Coming into the trading week, Finom Group was of the opinion that last week’s 3%+ drop in the S&P 500 (SPX) was not without more selling pressure near-term. The geopolitical discourse/tensions have become increasingly tenuous due to the escalated trade feud between the U.S. and China and to a lesser extent, skirmishes arising in the Middle East. Here is what we offered in our weekly Research Report, this past Sunday, to subscribers:
“Finom Group’s conviction of a short-term correction to rebalance portfolios remains high.We believe that correction will occur over the next 2 months to reverse the overbought conditions from the last 45 days.A 3 to 7% correction in August – September is likely and increasingly probable given all that has been stated within our Research Report.” Remember, this is par for the course folks and seasonality looms large as shown in the chart below:
At the risk of highlighting Monday’s near 3%, single day drop in the S&P 500, the benchmark index has now fallen more than 6% from it’s record July highs. But even so, the S&P 500 has not seen the biggest distribution off its highs as some of the index ETFs noted in the graphic below offer:
In retaliation of the White House Administration threatening even more tariffs on China late last week and post U.S. delegates returning from negotiations with their Chinese counterparts, China made the conscious decision to not support its currency overnight Sunday and into Monday morning.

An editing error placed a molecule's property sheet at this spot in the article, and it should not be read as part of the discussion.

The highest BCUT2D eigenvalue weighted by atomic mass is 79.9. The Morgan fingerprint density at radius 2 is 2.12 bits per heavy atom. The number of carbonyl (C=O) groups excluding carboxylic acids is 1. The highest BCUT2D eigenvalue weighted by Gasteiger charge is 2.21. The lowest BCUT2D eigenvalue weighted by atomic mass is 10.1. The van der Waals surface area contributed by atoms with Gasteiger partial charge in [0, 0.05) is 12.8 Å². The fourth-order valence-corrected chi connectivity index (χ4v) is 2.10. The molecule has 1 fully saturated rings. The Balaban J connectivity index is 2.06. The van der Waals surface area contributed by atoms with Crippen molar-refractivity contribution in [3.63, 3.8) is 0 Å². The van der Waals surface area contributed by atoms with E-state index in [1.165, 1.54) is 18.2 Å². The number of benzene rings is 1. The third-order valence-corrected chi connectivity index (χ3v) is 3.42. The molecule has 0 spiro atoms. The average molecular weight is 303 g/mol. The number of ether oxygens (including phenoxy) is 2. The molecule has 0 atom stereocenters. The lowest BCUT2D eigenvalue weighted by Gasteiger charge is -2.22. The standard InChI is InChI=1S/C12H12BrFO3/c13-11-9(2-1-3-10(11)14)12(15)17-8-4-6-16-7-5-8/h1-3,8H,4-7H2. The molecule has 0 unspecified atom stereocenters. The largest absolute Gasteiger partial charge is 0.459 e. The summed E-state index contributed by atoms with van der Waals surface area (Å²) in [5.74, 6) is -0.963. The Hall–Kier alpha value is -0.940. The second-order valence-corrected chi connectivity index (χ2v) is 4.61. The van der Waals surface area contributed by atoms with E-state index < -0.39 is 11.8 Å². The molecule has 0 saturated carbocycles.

There had been a tendency in the markets to think that both China and the U.S. wanted and needed a deal and that the desire to put one in place would soon lead to an agreement, said Paul Christopher, head of global market strategy for Wells Fargo Investment Institute.
“We think China’s moves today signal that they are prepared to use a variety of measures and push these negotiations well into 2020. There’s not going to be an easy deal here for the U.S.
The weakening yuan, meanwhile, also stirred memories of a messy 2015 devaluation of the currency that sent shock waves through global financial markets over several months.”
We have been of the opinion that some great deal would be difficult to achieve between the two diametrically opposed parties for some time now, but that doesn’t mean deescalation could not be achieved. Finom Group has suggested throughout this year-long ordeal that at some point, trade relations would simply revert to the previous status quo with some improvements on intellectual property protections and increased agricultural purchases on the part of China. In return, the U.S. would repeal certain of the implemented tariffs over time.
The aforementioned is status quo because from one White House Administration to the next, checks and balances for such an agreement with China are extremely limited. Secondly, the exercising of tariffs is not one which is widely accepted as a form of reducing trade imbalances and not likely to be continued from one Administration to the next. But with respect to the removal of support from China in relation to the Yuan Sunday, of course this served to disturb the President of the United States…